Time and again, through the eyes of Issa’s long-time love, Lawrence (Jay Ellis), I witnessed male members of my family’s unemployment crisis. Though college-educated, good-hearted and articulate, obtaining an amenable job remained a distant dream. For Issa, creating this storyline was pivotal. “I have a lot of male friends who are super-qualified, but just aren’t able to get hired right now,” says the Stanford alumni. “I didn’t expect so many black guys to relate to show, and didn’t even think to relate to the fact that so many men are in Lawrence’s shoes. And, I think that’s why they took to him so hard or so much in the run of the season,” Issa explains.
Issa also makes it a point to create a positive portrayal of Inglewood, Calif., by filming in and around the South Los Angeles area, which is now on an economic upswing. “We’re trained to believe this is the extreme ‘hood and this is the violent area,” says Issa. “But, I was like, ‘No.’ A lot of types of people live there: different types of black people live there from working class to affluent black people, and Latino people. It’s just a melting pot of cultures. There’s more to it than what the media in the past has portrayed,” says the award-winning writer/producer.
With Insecure and The Misadventures of Awkward Black Girl exhibiting elements of previous award-winning black shows, I asked Issa about her inspiration for creating her programs and favorite TV shows. She cites the ‘90s as a great era for black TV shows. “I watched Moesha, The Fresh Prince of Bel Aire, New York Undercover, Girlfriends, Martin, Living Single, and also TGIF and SNICK because I was a young girl,” says the actress. She’s also confident in the change of tides Hollywood has taken toward people of color. “First of all, it was inevitable and it feels like so necessary. People are demanding alternative stories at this point,” the writer explains. “It feels refreshing! Whereas before I was a little bit hesitant and skeptical like, ‘Is this going to be a trend?’ But, you’re really seeing a shift happening. And, I think in this political climate now: people are especially more than ever are demanding those new voices.”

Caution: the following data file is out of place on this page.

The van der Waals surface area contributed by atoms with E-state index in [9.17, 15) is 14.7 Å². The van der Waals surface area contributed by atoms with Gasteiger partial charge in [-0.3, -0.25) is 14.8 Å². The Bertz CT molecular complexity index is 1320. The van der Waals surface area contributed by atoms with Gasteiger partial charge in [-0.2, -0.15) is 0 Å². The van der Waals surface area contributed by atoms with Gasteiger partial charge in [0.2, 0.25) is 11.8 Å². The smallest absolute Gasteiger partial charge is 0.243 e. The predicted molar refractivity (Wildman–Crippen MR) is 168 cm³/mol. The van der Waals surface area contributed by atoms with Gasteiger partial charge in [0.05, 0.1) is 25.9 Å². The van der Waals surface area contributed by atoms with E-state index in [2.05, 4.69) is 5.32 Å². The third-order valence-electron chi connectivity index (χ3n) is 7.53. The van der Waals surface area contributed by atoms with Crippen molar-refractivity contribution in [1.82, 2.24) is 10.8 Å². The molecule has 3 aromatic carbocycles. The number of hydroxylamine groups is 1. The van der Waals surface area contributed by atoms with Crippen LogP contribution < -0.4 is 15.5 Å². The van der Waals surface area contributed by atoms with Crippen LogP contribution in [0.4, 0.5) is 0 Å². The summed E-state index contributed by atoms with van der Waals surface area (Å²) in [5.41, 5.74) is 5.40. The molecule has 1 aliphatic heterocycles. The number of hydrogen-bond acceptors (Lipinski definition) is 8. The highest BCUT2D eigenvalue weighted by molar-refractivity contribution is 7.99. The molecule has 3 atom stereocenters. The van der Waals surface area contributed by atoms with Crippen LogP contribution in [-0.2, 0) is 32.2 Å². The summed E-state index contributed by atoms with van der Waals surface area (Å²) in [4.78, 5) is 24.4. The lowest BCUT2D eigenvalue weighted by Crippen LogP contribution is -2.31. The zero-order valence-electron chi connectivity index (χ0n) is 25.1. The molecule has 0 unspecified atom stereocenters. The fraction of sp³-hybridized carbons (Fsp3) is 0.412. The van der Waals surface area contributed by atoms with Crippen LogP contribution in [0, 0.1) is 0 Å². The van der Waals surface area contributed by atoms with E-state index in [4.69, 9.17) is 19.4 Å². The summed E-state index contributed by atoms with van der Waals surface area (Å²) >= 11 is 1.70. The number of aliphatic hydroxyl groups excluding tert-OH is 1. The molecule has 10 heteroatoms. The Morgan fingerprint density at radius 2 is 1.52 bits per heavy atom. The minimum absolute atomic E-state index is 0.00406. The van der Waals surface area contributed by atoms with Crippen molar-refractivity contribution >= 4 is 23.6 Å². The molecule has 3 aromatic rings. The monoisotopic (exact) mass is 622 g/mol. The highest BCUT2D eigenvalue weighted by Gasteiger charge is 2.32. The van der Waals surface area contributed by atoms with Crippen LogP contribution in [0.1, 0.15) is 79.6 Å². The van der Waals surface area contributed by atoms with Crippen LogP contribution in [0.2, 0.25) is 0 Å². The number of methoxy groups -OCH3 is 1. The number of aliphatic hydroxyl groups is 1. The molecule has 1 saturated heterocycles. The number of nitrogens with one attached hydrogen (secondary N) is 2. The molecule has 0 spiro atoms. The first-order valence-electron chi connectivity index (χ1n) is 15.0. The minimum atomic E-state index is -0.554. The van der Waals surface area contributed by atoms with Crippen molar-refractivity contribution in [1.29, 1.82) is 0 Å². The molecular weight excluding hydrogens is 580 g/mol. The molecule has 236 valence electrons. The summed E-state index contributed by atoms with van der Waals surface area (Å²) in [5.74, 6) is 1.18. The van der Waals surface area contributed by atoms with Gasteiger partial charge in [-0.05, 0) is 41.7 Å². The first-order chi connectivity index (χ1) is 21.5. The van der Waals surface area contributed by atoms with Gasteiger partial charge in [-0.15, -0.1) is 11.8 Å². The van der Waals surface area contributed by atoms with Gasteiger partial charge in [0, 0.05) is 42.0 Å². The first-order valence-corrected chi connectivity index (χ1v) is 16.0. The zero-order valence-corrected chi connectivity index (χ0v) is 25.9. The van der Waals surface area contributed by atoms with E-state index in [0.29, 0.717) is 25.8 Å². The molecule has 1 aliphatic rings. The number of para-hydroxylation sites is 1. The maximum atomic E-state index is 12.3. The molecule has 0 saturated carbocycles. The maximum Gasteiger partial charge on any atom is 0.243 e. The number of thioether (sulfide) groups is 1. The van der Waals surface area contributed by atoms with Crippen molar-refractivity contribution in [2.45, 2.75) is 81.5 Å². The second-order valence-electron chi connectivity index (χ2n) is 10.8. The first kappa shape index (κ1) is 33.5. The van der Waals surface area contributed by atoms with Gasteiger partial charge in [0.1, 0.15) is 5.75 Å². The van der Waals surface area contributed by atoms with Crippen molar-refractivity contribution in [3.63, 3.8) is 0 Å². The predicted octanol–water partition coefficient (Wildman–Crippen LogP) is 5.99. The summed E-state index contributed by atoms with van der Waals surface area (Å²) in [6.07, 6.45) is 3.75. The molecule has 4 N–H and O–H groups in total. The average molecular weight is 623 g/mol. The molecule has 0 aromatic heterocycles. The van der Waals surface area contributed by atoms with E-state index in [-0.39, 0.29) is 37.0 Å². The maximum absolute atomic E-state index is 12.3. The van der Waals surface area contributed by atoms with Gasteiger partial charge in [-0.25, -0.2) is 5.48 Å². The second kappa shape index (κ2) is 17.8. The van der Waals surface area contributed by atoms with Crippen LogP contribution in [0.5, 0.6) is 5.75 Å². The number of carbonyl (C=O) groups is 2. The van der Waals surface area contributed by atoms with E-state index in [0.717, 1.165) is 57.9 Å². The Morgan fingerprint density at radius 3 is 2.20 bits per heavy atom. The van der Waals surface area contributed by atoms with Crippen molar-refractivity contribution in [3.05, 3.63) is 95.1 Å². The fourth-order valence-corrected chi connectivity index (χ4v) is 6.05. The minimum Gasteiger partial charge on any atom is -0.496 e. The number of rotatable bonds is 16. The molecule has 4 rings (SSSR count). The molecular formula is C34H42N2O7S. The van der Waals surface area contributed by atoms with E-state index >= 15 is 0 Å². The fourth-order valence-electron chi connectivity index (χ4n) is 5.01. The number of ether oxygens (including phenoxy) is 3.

Make no mistake, Issa is being heard loud-and-clear. With just one season under her belt, critics are anticipating Insecure’s future seasons. To match this raw and outlandish dramatic comedy, Issa collaborated with Prentice Penny, Melina Matsoukas, and Solange to produce Music From the HBO Original Series: Insecure, which is now available on RCA Records in partnership with HBO Global Licensing. To listen, visit www.insecuremusic.com. This soundtrack is hot with releases from indie and established artists including; Gourdan Banks (“Keep You In Mind”), D’Angelo And The Vanguard (“Sugah Daddy”), GoldLink (“Palm Trees”), Kari Faux feat. Leikeli 47 (“Top Down”) and Thundercat (“Heartbreaks + Setbacks”). As an HBO adult comedy, I highly recommend this show for mature audiences, ages 18 and older due to language, content, dialogue and sexual situations.